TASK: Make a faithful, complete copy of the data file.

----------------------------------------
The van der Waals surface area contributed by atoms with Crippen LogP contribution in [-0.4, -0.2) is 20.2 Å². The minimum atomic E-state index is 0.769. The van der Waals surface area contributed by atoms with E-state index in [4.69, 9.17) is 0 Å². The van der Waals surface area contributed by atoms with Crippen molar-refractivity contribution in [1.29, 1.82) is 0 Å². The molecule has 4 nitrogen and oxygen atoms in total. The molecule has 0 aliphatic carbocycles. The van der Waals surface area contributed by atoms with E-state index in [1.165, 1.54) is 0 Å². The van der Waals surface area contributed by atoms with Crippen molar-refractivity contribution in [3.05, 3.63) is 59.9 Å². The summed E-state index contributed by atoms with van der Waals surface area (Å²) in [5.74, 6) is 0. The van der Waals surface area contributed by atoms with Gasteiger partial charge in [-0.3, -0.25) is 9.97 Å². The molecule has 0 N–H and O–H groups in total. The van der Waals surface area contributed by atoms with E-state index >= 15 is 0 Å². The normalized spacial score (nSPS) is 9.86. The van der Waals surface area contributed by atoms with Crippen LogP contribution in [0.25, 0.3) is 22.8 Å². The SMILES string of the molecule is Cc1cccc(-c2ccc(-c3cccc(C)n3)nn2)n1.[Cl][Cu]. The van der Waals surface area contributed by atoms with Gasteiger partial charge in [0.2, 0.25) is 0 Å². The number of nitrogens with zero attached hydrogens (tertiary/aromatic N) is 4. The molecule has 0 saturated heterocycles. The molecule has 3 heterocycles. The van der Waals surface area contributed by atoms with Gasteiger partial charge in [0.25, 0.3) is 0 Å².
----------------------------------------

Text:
The van der Waals surface area contributed by atoms with Crippen LogP contribution in [-0.4, -0.2) is 20.2 Å². The minimum atomic E-state index is 0.769. The van der Waals surface area contributed by atoms with E-state index in [4.69, 9.17) is 0 Å². The van der Waals surface area contributed by atoms with Crippen molar-refractivity contribution in [1.29, 1.82) is 0 Å². The molecule has 4 nitrogen and oxygen atoms in total. The molecule has 0 aliphatic carbocycles. The van der Waals surface area contributed by atoms with E-state index in [1.165, 1.54) is 0 Å². The van der Waals surface area contributed by atoms with Crippen molar-refractivity contribution in [3.05, 3.63) is 59.9 Å². The summed E-state index contributed by atoms with van der Waals surface area (Å²) in [5.74, 6) is 0. The van der Waals surface area contributed by atoms with Gasteiger partial charge in [-0.3, -0.25) is 9.97 Å². The molecule has 0 N–H and O–H groups in total. The van der Waals surface area contributed by atoms with E-state index >= 15 is 0 Å². The normalized spacial score (nSPS) is 9.86. The van der Waals surface area contributed by atoms with Crippen LogP contribution in [0.25, 0.3) is 22.8 Å². The SMILES string of the molecule is Cc1cccc(-c2ccc(-c3cccc(C)n3)nn2)n1.[Cl][Cu]. The van der Waals surface area contributed by atoms with Gasteiger partial charge in [0.2, 0.25) is 0 Å². The number of nitrogens with zero attached hydrogens (tertiary/aromatic N) is 4. The molecule has 0 saturated heterocycles. The molecule has 3 heterocycles. The van der Waals surface area contributed by atoms with Gasteiger partial charge in [0.25, 0.3) is 0 Å².